Many variables affect the evaluation of a personal injury case. You may prevail on some issues, but not on others. Because you must consider a variety of trial outcomes, you will need to develop a range of values. One way to do this is by decision tree analysis.
A decision tree is a graphic illustration of various possible outcomes. For each issue, there should be a branch going one way for a positive result and the other way for a negative result. This process can get complex, but don’t overthink it. There are rarely more than five crucial issues in any case.
Here is a simplified decision tree:
If the plaintiff cannot prove liability, the case has no value. Often, questions of comparative fault can arise. Was plaintiff partially responsible for this outcome? Perhaps there are other entities to which responsibility can be assigned who may not even be part of the lawsuit. In the illustrated case, if the plaintiff can prevail on liability and show the defendant bears all responsibility, plaintiff can expect a valuation of a million dollars.
But what if the jury believes that the plaintiff or someone else bears some responsibility? What if the parties disagree about the calculation of the damages? Based on a review of the facts and the different positions parties have taken in the history of the litigation, you can define those areas and assign a value for each outcome. You come up with that value using the methods described in the prior chapters.
Inevitably, you are more likely to prevail on some issues than others. This decision tree shows five possible outcomes. But do they each have a one-in-five likelihood? You can produce a better evaluation tool by weighting which outcomes are the most likely. Here is a simplified weighted decision tree analysis for the same case.
Now we have a better guide to making a settlement decision. Litigators frequently ponder, “If you tried this case ten times, how many times would you get your best possible outcome?” This chart shows the estimates for a specified result.
One time out of ten, the defendant will win, and the plaintiff will get nothing. This result is called a “take nothing” or that the case was “defended.” Three times out of ten the plaintiff is projected to show full liability, but in only half of those cases will plaintiff be able to prove up damages sufficiently. According to this chart, the most likely result is that plaintiff will be able to show the defendant is 50% responsible.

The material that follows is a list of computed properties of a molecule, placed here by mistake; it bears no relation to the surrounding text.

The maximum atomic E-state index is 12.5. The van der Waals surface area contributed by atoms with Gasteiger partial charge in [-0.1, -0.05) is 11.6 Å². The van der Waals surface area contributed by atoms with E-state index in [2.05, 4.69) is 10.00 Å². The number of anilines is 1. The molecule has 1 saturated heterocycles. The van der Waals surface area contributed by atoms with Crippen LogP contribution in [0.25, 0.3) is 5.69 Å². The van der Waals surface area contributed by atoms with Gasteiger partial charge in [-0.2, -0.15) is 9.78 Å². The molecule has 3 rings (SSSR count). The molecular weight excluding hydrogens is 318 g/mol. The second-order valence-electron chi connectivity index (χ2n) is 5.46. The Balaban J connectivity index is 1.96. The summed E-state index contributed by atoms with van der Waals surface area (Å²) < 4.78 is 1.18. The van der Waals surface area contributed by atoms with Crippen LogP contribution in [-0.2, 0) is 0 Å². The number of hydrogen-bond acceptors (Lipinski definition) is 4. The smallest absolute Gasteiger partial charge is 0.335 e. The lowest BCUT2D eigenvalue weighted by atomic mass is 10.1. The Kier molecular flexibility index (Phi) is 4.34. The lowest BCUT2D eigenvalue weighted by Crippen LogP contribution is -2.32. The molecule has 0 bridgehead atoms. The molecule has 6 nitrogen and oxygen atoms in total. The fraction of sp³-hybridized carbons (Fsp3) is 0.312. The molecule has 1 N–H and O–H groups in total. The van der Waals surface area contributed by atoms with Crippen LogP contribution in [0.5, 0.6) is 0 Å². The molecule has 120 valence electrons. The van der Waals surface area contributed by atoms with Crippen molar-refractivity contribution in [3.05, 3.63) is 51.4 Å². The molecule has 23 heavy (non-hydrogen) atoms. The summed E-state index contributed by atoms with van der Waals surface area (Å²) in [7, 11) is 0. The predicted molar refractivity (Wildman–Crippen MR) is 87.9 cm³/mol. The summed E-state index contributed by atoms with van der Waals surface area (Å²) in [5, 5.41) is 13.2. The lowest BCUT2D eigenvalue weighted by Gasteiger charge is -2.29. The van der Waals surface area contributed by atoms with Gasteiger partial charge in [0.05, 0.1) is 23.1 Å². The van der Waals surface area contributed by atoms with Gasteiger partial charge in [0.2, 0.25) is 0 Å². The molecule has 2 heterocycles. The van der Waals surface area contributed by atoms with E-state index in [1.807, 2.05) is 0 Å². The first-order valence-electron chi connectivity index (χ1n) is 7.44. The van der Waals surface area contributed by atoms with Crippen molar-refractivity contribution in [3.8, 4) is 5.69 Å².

Settlement Statement Shows the Net Result
A settlement statement is a document plaintiff’s attorney prepares to demonstrate how the money received from the defendant is being allocated and the remaining amount the plaintiff will receive. At the time of this evaluation, $100,000 has been spent to prepare the case. If plaintiff accepts a $300,000 settlement today, the likely settlement statement will look like this:
|Attorney Fees (1/3)||$100,000.00|
|Net to Plaintiff||$100,000.00|
Going to trial is expensive. Each side must pay to prepare exhibits and for experts’ time. Here plaintiff’s legal expenses to go to trial are estimated at $300,000. If the plaintiff obtains the higher likely result of $500,000, the settlement statement will look like this:
|Attorney Fees (1/3)||$166,666.66|
|Net to Plaintiff||$ 33,333.34|
In this scenario, plaintiff would be better off negotiating a settlement of at least $300, 000, which would still be a bargain for the defendant. Not only would the defendant end up paying at the low end of the possible verdict range, but defendant would also be avoiding its expense of a trial, probably also about $300,000. This deal would be what’s known as a “win-win” settlement.
Is there a chance that plaintiff will be entirely successful and get the full million dollars? Sure, but your evaluation tells you that the chance of that result is only 15%. If a settlement offer comes within the zone of the most likely outcome, are you willing to throw it away and possibly become indebted for additional legal expenses on a 15% chance of success?
If you do have a favorable settlement, what will usually occur then is the payment to you will be done through a structured settlement. Doing so is for not only your benefit but for the interest of the insurance company or defendant. Usually, agreeing to a structured settlement will give you a higher settlement figure since you agree to accept the payments over time, instead of with a lump sum. Of course, your attorney will give a recommendation, but often attornies have deals worked out with settlement companies which may not be in your best interest.
Decision tree analysis can help you make better rational decisions about how to negotiate an agreement.